I also took a Hollywood Behind the Scenes tour with my city pass which was very interesting. We walked up and down Hollywood Boulevard while our guide told us stories. We heard all about some of the different theatres that we passed like the Grauman’s Egyptian Theatre, and the Chinese Theatre which is where all the hand and foot prints are. We heard about the stars on the Walk of Fame and how you get one, about films that had been made on the street, about the Oscars, and there were all sorts of stories about stars past and present.

We were again linked with our tour guide by a headset so that we could hear him over the hustle and bustle on the street and not get lost but we did have a bit of a delay at one point because our group was two members short. In the end the tour guide discovered that they’d just left without saying anything to him and returned the headsets to the office. Some people are so rude!

The last thing I did with my city pass was a tour of the Dolby Theatre which is where the Oscars are held. Sadly you weren’t allowed to take photos inside the theatre but it was a very cool tour. The theatre is part of the Hollywood and Highland Centre, which is a big shopping and dining centre, and was built for the Oscars. As you approach the staircase leading up to the theatre there are columns with the names of all the Best Picture Films and there’s space for them to continue this right up to 2071.

The big courtyard of the centre itself was inspired by the set of an old silent film set in Babylon. It also had a ‘Road to Hollywood’ along the floor made of red paving stones to look like a red carpet leading from the entrance all the way to the back of the centre to a viewpoint of the Hollywood sign. Along the ‘red carpet’ were anonymous stories of how different people in the film industry made their way to Hollywood.

Honolulu.

Ta da! These posts are sadly quite photo lite, some more so than others, because I’ve literally filled up my media space on this blog unless I want to pay money which I don’t so I’ve had to be brutal in cutting some of the planned photos.

And then to America! First stop Hawaii. It was already dark when I landed in Honolulu but just stepping off the plane I was hit by a wall of heat which was a sign of what was to come that week. After an interminably long wait to get through customs it was out into the sweltering evening and onto a shuttle bus to take me to my hotel. Yes I did type that right, hotel. I’d spent quite some time in Sydney looking into hostels, reading many terrible reviews of them all and altogether dithering before finally deciding to book a cheap hotel for the week and I’m so glad I did. It wasn’t a posh hotel by any stretch of the imagination but it was lovely. I got to have my own space that wasn’t shared with anybody, a TV, air conditioning and a fridge which I kept stocked up with water and fresh fruit to keep me cool.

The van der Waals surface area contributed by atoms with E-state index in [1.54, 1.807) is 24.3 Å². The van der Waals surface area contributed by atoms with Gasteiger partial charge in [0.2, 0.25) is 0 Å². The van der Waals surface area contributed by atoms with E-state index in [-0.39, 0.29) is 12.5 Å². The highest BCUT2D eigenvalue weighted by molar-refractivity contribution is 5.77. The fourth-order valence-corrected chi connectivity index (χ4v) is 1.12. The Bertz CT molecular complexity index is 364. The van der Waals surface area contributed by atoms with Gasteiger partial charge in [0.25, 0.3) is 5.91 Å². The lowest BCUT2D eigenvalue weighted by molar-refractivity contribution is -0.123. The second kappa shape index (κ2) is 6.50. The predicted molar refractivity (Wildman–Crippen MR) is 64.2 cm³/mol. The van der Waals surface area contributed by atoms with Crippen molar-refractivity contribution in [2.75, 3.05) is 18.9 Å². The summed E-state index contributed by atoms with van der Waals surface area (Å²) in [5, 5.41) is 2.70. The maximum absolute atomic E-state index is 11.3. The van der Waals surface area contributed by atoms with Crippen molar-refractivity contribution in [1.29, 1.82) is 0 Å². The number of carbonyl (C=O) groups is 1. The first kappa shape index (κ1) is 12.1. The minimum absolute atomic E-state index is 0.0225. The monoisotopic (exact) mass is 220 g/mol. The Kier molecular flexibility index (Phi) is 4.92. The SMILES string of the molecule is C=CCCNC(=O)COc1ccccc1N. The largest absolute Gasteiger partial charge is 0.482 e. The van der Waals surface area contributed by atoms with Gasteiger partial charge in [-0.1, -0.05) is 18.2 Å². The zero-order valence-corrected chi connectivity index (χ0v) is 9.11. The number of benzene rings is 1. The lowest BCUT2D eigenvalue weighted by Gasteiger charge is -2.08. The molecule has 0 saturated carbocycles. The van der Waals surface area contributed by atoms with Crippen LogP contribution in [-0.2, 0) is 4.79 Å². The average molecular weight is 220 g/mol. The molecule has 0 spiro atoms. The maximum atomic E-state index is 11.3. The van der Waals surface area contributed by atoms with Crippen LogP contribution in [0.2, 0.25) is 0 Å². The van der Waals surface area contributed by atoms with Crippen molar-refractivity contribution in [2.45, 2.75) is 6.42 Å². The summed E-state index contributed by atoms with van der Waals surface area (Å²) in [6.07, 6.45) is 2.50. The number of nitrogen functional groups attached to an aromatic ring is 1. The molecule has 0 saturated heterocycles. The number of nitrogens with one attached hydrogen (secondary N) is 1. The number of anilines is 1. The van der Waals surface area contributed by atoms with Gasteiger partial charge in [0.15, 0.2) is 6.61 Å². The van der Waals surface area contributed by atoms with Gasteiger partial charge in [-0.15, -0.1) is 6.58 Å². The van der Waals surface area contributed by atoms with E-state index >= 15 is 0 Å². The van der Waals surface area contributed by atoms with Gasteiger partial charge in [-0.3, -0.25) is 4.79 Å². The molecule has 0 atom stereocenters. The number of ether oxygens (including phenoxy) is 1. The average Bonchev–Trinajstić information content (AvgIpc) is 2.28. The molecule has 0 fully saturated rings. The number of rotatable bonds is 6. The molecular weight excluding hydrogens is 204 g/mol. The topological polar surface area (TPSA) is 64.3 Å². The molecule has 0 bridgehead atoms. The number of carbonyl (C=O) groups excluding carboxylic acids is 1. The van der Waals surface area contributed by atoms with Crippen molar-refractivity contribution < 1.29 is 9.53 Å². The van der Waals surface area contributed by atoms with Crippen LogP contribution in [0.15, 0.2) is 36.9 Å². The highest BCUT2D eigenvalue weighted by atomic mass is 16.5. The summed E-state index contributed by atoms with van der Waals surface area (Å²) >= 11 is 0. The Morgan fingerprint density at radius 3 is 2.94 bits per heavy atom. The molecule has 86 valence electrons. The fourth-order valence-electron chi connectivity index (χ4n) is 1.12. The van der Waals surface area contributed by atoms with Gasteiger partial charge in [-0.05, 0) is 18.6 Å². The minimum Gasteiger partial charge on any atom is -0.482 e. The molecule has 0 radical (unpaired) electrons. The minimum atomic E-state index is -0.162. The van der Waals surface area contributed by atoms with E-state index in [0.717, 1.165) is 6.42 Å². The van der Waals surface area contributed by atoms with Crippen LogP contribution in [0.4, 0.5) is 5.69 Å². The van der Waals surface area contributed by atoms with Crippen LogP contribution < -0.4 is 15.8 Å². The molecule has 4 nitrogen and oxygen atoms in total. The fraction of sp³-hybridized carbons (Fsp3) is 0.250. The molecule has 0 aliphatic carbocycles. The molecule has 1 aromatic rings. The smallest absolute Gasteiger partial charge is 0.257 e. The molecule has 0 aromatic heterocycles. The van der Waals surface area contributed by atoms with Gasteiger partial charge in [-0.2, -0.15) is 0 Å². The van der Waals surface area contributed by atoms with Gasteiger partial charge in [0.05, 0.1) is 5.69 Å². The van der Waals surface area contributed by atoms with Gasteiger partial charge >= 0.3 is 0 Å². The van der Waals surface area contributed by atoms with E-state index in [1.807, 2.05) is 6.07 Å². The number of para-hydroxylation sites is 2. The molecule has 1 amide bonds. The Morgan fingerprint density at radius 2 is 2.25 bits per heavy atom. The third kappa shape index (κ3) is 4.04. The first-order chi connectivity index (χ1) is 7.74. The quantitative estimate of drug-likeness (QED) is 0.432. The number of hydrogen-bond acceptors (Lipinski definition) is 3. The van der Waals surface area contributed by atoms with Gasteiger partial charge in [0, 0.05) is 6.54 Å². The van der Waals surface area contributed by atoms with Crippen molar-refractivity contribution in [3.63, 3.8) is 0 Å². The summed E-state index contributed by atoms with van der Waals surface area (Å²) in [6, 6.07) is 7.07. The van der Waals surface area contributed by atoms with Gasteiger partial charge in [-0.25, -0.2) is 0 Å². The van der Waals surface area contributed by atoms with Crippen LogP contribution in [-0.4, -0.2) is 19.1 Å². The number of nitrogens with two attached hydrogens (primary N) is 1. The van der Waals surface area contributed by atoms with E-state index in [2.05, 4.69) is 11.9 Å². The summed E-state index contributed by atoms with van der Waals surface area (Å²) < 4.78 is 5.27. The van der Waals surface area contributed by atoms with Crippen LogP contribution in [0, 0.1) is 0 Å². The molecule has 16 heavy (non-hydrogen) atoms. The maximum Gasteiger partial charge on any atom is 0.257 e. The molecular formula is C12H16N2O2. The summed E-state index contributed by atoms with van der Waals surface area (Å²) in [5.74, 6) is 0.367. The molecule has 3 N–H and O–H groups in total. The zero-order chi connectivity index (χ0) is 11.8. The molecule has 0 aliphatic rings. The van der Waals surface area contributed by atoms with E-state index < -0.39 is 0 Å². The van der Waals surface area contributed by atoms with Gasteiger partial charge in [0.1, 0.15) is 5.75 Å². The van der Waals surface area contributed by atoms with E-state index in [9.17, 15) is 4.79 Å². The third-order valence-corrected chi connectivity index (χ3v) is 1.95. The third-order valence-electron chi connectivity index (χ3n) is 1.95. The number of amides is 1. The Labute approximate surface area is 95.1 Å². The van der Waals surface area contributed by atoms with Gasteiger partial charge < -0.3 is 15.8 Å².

I did spend one night, or at least half a night, in a hostel at the end of the week because my flight away from Hawaii was so early that I knew I wouldn’t be getting much sleep the night before and so didn’t really think it was worth paying for a hotel room for that night. So, after considering and then dismissing the idea of staying at the airport overnight I decided, somewhat reluctantly, to grab a taxi across town on my last day and check into one of the hostels I’d seen such bad reviews for. Thankfully it wasn’t quite as bad as I’d been dreading, I didn’t see any hordes of ants or cockroaches like many people had but it was a small room with barely enough room for us all, noisy and very hot even though I was by the AC unit so there was no sleep had that night and before I knew it I was back in the shuttle bus on the way to the airport but I’ve got ahead of myself.

The only thing I really had planned for my time in Hawaii was a visit to Pearl Harbour. But then the US Government decided to shut down or something, I didn’t understand the details, during the time I was in Hawaii and that meant that all the state run parks and monuments and what have you were closed including Pearl Harbour. So in the end I wandered, I sat by the beach and I enjoyed the privacy of my own room. I particularly enjoyed looking round the International Market Place and I did happen to come away with a souvenir or two. Well it’d have been rude not to.